A Holistic Transdisciplinary Approach to Equity: Dr. Kimberly George and Feminism School
Written by Jessi Knippel. PFF Fellow. Doctoral student, Religion, School of Arts and Humanities.
Over ten years ago in Seattle, WA I began my journey into Higher Education. It started with a rather new interdisciplinary program that was aimed at the integration of therapeutic modalities, religious and cultural studies (The Seattle School of Psychology and Theology). It was this interdisciplinary/intersecting structure that drew many to the program, myself included. I remember talking to my aunt about the program, since she knew others who had been through it before, and her saying if nothing else you will walk away intentionally transformed by this program.
That transformation was definitely true, I would not be in my current PhD program doing the research I am doing had I not been through a program that engaged me holistically. The intentionality of this pedagogical model to holistic education is and was one of the unique elements of that program. We were not only learning academically about our research subject, in my case religion, art, and culture, but we were learning to become self-aware about our own connections and transferences with our subject matter. Asking questions like ‘What in my own experience, positionality, identities, and background draws me to this content and research?’ ‘ How might my work on this research become a means to not only help others but also to heal my own trauma and hurt or reframe the guiding narrative I tell about myself and who I am in the world?’
This early exposure and training in an interdisciplinary holistic education model has readily informed my consecutive experiences in Higher Education and how I approach the space of teaching and education. Having a basis in a holistic education model leads me to think outside the traditional boxes as I participate and create within the space of Higher Education. It is also part of what draws me to my current work in the PFF program here at Claremont and the value of intersectional, accessible, ethical pedagogical models of teaching.
I can also see the way that contours of this experience have transformed another student of this program, my friend and feminsit scholar, Dr. Kimberly George. In the time since we left Seattle and this program Dr. George has gone on to several other graduate programs culminating in graduating from the University of California, San Diego with her PhD in Ethnic Studies, specifically focusing on black and intersectional feminism studies. During this final program she began to develop a digital educational program to present and share the study and research she has been engaging in since we met years ago. This program, Feminism School, is rooted in a notion of holistic accessible education. Through it Dr. George offers what she has learned through her years of experience and training, which includes therapeutic modalities, religious studies and history, feminist and queer studies and feminist history, as well as her experiences as an activist, mystic, and feminist living in the world.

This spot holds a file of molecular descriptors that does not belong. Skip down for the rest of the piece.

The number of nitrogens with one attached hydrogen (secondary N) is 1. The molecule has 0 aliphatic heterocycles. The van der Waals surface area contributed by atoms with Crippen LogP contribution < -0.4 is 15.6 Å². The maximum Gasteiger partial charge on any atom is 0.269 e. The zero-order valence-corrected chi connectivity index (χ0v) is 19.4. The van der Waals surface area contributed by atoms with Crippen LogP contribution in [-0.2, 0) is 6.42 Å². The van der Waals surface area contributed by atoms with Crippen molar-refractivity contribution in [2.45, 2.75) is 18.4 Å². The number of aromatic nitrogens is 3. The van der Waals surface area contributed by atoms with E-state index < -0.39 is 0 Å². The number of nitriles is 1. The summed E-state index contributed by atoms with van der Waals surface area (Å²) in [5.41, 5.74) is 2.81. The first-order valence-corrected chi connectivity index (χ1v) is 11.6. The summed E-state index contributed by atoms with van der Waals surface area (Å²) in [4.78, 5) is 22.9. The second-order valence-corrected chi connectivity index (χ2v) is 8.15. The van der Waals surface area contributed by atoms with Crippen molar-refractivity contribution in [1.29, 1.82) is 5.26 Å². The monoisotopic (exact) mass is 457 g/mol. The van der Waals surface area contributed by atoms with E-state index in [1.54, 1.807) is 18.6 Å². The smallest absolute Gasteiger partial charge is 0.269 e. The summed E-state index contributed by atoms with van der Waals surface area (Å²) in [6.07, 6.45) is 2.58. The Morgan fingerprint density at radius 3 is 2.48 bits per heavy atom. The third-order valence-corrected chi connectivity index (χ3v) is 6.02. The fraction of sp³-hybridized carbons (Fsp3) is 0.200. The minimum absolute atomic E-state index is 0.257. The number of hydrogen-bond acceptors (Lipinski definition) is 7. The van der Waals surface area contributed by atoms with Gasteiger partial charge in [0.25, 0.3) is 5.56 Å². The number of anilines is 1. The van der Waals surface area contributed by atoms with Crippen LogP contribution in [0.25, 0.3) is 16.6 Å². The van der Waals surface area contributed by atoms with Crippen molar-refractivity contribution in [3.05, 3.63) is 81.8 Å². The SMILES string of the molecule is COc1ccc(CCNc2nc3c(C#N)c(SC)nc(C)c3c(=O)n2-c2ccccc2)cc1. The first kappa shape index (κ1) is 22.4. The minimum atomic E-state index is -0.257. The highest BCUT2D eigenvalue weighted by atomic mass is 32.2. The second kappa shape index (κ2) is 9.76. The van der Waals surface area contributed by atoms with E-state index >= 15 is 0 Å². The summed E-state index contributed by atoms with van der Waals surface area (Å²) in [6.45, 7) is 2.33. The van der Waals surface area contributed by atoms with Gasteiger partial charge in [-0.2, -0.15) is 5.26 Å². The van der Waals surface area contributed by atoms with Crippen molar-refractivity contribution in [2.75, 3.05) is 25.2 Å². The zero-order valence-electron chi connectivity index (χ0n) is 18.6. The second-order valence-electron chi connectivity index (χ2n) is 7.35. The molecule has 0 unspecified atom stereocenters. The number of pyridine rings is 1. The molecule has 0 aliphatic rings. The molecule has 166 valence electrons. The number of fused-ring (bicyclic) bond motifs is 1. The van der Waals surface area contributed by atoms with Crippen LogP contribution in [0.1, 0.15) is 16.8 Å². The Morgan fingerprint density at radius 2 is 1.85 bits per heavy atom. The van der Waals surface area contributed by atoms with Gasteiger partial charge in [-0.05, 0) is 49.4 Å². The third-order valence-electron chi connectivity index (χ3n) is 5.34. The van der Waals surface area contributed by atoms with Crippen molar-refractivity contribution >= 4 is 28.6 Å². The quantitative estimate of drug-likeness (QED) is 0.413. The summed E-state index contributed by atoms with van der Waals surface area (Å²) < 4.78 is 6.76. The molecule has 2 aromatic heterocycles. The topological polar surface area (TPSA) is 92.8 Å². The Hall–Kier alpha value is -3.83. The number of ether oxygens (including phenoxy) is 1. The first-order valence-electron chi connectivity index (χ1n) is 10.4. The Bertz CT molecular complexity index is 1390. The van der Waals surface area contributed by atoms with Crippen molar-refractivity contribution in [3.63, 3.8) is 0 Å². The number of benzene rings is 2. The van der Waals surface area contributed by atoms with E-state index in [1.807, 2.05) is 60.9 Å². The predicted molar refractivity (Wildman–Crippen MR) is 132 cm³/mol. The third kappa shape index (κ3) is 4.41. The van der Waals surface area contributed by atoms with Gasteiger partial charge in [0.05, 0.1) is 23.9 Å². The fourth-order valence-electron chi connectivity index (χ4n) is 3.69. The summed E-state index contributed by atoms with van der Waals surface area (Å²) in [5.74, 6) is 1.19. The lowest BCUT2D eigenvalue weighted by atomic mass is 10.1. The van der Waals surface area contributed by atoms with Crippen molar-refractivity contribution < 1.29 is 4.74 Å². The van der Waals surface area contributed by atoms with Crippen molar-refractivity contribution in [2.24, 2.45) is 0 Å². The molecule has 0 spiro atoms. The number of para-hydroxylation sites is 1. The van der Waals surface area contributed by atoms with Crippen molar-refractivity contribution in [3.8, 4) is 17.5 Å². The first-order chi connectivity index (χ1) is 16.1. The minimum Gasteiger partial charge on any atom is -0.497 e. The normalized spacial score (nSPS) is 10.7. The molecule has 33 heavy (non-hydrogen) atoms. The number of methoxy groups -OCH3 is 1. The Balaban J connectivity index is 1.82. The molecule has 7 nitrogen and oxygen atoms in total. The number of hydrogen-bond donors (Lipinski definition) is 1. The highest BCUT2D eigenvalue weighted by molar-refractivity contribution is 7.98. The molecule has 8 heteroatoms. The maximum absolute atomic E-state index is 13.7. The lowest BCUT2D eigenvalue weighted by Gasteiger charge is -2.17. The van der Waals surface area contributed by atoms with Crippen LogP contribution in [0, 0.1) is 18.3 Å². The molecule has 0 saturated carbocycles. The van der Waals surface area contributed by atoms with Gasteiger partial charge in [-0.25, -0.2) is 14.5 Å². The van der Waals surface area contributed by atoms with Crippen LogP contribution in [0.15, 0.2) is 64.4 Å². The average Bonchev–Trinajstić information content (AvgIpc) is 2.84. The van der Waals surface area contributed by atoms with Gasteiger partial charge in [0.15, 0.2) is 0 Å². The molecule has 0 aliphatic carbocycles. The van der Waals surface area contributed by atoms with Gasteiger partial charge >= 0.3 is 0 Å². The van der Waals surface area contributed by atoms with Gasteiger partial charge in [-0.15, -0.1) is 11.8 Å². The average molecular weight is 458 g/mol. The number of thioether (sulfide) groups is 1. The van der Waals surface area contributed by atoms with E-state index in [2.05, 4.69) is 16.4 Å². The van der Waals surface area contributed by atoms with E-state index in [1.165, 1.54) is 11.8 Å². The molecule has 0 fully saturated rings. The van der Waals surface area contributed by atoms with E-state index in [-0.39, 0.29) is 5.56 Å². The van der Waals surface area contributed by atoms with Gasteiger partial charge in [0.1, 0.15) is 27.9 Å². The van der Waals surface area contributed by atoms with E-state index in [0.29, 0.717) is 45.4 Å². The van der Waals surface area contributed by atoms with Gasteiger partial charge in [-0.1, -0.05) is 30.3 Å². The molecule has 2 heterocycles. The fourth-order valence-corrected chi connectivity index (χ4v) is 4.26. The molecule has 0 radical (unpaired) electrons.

The values of the intersectional feminism that she has studied along with our early experience of a program that is seeking to be integrated, can be seen in the ways in which she has structured and leads this program. Feminism School is a program that is intentional about transforming it’s students through its content, not just how they think linearly but how they engage with themselves, communities they are a part of and in the broader world space. For example many of the feminist histories and foremothers whom Dr. George teaches about, were able to create and be transformational within the world because of their communities and the mutual aid present in those communities. Figures like Anna Julia Cooper, Barbara and Beverly Smith and the other members of the Combahee River Collective, Audre Lorde, and Cherrie Moraga and Gloria Anzaldua who edited “This Bridge Called My Back” all straddled the space of activism, education, and community building in their work and teaching.
For these foremothers and feminist leaders, interdisciplinary holistic education was a key element of their pedagogy but it was also necessary. It was necessary because of their positionality and intersecting identities. Yet it also through their work highlights the importance and power of holistic modalities and education models that address and incorporate accessibility as central to the learning process and in a broader sense how we live in the world. By focusing on holistic intersectional accessible ethical pedagogical models and modalities within the educational space, educators invite their students to experience empathetic and social awareness as well as self-evaluative and critical awareness in addition to the cognitive content of the course whatever it may be. Which going back to Dr George and Feminist School is one of the ways that we can create more equitable communities and a more equitable world.
This kind of intersectional accessible and holistically feminist based educational model and world seems even more important now with the various pushback against equality and equality. It offers educators a means to get a the root of the recent (and older) fear based legislation against Critical Race Theory or New Hampshire’s education gag law and the emerging push through legislation to reinstate (these originate during the McCarthy era) or enact very problematic “loyalty” legislation for educators to limit diversity and critical engagement with the US’s history. Educators and programs, such as Dr George and Feminism School, not only challenge this backlash but also offer people the tools to build means of resistance to the movements who are seeking to destroy and silence diversity and equality.